PolarProxy in Podman - Security Boulevard

PolarProxy in Podman

PolarProxy + Podman Logo

Podman is a daemonless Linux container engine, which can be used as a more secure alternative to Docker.
This blog post demonstrates how to run PolarProxy in a rootless container using Podman.
If you still prefer to run PolarProxy in Docker, then please read our blog post “PolarProxy in Docker” instead.

Install Podman and fuse-overlayfs

Install Podman according to the official Podman installation instructions.
Then install fuse-overlayfs, which is an overlay file system for rootless containers.
Fuse-overlayfs can be installed in Debian/Ubuntu with “sudo apt install fuse-overlayfs
and in CentOS with “sudo yum install fuse-overlayfs“.

Create a Podman Image for PolarProxy

Create a Dockerfile with the following contents:


FROM mcr.microsoft.com/dotnet/core/runtime:2.2

EXPOSE 10443

EXPOSE 10080

EXPOSE 57012

RUN
groupadd -g 31337 polarproxy &&
useradd -m -u 31337 -g polarproxy polarproxy &&
mkdir -p /var/log/PolarProxy /opt/polarproxy &&
chown polarproxy:polarproxy /var/log/PolarProxy &&
curl -s https://www.netresec.com/?download=PolarProxy | tar -xzf – -C /opt/polarproxy

USER polarproxy

WORKDIR /opt/polarproxy/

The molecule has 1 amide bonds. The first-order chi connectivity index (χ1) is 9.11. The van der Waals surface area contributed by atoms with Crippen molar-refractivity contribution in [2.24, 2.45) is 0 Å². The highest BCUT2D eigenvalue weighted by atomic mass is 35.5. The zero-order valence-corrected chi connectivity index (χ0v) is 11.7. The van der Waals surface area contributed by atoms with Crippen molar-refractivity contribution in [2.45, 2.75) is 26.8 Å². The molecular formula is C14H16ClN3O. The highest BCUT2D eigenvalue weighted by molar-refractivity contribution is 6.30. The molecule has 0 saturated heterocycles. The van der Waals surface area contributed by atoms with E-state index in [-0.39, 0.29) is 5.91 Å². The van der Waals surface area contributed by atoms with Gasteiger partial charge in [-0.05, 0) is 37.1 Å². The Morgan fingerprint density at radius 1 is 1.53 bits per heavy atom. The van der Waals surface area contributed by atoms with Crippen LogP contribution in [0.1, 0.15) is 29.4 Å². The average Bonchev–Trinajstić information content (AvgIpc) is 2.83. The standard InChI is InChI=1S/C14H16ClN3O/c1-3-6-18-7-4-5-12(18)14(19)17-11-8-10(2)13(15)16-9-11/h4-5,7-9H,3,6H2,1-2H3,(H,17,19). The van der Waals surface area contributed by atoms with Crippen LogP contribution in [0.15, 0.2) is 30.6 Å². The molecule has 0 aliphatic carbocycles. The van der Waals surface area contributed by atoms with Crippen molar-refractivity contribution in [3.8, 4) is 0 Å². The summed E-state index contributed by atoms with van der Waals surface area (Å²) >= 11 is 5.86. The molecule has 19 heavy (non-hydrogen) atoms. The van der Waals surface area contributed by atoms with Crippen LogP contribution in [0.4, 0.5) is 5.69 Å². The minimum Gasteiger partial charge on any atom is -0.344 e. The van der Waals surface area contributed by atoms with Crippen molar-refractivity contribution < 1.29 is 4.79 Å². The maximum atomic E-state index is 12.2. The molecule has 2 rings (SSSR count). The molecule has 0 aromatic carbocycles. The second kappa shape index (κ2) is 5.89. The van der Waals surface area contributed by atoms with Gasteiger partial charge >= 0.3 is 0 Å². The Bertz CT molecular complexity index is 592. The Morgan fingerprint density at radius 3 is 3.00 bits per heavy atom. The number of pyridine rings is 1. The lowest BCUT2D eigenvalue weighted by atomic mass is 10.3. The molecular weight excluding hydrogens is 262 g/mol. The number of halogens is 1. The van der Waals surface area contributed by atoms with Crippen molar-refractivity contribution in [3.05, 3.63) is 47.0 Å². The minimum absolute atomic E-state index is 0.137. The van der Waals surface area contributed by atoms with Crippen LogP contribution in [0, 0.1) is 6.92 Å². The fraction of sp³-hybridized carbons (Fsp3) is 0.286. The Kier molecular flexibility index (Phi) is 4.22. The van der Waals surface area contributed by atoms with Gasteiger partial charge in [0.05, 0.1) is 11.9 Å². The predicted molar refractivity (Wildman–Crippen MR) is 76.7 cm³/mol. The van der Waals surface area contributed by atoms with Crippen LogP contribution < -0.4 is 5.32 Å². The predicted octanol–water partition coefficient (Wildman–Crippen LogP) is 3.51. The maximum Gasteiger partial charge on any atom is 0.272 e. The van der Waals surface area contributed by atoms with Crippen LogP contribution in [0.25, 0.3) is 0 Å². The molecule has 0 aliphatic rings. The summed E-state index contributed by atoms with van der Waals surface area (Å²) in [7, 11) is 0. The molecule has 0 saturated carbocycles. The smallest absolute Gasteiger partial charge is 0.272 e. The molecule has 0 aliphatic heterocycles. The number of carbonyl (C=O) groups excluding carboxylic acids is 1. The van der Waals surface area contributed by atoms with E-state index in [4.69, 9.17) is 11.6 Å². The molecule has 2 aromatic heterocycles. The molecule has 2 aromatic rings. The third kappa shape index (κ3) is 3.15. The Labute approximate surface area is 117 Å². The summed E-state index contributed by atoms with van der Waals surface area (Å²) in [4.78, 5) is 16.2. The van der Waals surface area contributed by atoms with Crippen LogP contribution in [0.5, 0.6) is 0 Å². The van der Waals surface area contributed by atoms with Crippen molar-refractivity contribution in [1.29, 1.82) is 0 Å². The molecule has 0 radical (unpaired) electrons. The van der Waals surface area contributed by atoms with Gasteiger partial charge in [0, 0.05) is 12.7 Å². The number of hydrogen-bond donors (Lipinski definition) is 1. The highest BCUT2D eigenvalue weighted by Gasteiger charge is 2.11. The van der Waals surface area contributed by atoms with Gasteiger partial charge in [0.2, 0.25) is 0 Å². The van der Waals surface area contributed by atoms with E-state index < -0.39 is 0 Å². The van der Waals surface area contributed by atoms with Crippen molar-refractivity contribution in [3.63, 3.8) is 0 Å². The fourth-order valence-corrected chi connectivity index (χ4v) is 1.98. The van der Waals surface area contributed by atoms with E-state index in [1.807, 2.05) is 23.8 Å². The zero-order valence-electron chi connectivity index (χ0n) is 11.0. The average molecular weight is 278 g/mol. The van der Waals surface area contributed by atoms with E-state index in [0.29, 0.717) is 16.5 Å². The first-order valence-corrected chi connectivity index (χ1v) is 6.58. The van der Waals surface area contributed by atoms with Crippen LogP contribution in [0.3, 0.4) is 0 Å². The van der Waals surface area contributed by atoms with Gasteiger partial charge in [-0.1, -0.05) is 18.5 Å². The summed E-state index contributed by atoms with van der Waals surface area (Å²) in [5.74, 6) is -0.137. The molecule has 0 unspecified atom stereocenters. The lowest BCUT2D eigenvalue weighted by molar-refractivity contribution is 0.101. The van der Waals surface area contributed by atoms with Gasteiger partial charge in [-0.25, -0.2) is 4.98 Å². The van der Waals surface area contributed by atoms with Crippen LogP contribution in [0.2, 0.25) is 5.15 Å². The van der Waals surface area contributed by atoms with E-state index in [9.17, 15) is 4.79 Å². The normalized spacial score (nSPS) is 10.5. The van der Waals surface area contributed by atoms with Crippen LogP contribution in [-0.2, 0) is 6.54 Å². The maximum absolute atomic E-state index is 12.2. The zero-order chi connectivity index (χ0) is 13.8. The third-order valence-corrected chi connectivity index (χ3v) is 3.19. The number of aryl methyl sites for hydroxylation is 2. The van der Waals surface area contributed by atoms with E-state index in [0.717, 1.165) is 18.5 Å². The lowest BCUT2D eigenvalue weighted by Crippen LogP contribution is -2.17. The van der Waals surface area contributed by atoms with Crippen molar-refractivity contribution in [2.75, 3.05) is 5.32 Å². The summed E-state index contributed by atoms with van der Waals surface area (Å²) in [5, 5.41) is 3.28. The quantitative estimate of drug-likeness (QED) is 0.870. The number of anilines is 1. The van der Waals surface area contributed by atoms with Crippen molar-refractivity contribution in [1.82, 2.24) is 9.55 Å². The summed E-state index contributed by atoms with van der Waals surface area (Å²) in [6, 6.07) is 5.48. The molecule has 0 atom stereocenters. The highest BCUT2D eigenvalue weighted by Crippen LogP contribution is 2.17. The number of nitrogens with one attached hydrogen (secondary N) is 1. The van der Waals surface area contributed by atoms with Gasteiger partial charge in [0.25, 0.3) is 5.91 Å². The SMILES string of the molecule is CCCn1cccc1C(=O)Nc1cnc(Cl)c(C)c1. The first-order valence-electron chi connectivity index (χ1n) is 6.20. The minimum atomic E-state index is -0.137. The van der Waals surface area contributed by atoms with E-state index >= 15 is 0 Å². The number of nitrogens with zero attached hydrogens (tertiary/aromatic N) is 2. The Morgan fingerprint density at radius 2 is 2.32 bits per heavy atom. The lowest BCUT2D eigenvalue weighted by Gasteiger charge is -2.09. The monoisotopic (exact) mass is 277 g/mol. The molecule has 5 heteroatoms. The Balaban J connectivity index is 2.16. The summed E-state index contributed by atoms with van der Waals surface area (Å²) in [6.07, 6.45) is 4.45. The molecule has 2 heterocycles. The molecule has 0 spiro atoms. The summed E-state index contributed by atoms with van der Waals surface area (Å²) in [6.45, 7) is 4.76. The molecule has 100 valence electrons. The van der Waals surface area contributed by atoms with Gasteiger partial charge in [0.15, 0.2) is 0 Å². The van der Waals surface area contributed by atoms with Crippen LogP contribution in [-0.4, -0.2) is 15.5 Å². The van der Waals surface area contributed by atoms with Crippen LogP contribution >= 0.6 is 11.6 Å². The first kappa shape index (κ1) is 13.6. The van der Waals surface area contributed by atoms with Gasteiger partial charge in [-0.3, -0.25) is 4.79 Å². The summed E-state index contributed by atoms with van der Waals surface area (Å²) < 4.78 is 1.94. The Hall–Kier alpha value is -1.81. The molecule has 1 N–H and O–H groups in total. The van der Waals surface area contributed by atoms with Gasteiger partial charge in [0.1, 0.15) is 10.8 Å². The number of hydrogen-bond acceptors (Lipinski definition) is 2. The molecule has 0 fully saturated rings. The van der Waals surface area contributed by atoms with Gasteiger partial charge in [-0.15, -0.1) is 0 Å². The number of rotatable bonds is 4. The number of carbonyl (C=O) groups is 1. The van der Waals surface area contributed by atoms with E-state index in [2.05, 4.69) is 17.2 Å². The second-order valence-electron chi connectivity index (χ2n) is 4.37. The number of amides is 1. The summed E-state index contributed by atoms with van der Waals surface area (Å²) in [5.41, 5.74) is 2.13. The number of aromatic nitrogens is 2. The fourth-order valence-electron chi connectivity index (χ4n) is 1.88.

ENTRYPOINT [“dotnet”, “PolarProxy.dll”]

CMD [“-v”, “-p”, “10443,80,443”, “-o”, “/var/log/PolarProxy/”, “–certhttp”, “10080”, “–pcapoverip”, “57012”]

Save the Docker file as “Dockerfile” (no extension) in an empty directory and start a shell in that directory.
Build a PolarProxy Podman image with:

podman build -f Dockerfile -t polarproxy

Test the PolarProxy Podman Image

Take the polarproxy Podman image for a test run. Start it with:

podman run -it –rm –name polarproxy -p 10443 localhost/polarproxy

Establish an HTTPS connection through PolarProxy by running this curl command from another shell on the same machine:

curl –insecure –connect-to www.netresec.com:443:127.0.0.1:10443 https://www.netresec.com/

If everything works alright, then curl should output HTML
and the interactive Podman session running the polarproxy image should print something like:

<6>[10443] 127.0.0.1 -> N/A Connection from: 127.0.0.1:44122
<6>[10443] 127.0.0.1 -> www.netresec.com Connection request for: www.netresec.com from 127.0.0.1:44122
<6>[10443] 127.0.0.1 -> www.netresec.com Action: DECRYPT

Create a Podman Container for PolarProxy

Create directories “pcap” and “polarproxy”, where PolarProxy should store the decrypted network traffic and its root CA certificate.


mkdir pcap polarproxy

podman unshare chown 31337:31337 pcap polarproxy

Create a container called “polarproxy”, which has the “pcap” and “polarproxy” directories mounted as volumes.
The service on TCP 10080 will serve the proxy’s public root cert over HTTP.
The localhost:57012 service is a Pcap-over-IP server, from which the decrypted network traffic can be streamed in real-time.

podman create –name polarproxy -v $(pwd)/pcap:/var/log/PolarProxy -v $(pwd)/polarproxy:/home/polarproxy -p 10443 -p 10080 -p 127.0.0.1:57012:57012 localhost/polarproxy

Create and enable a systemd user service that will run the container.


mkdir -p ~/.config/systemd/user/

podman generate systemd -n polarproxy > ~/.config/systemd/user/container-polarproxy.service

systemctl –user enable container-polarproxy.service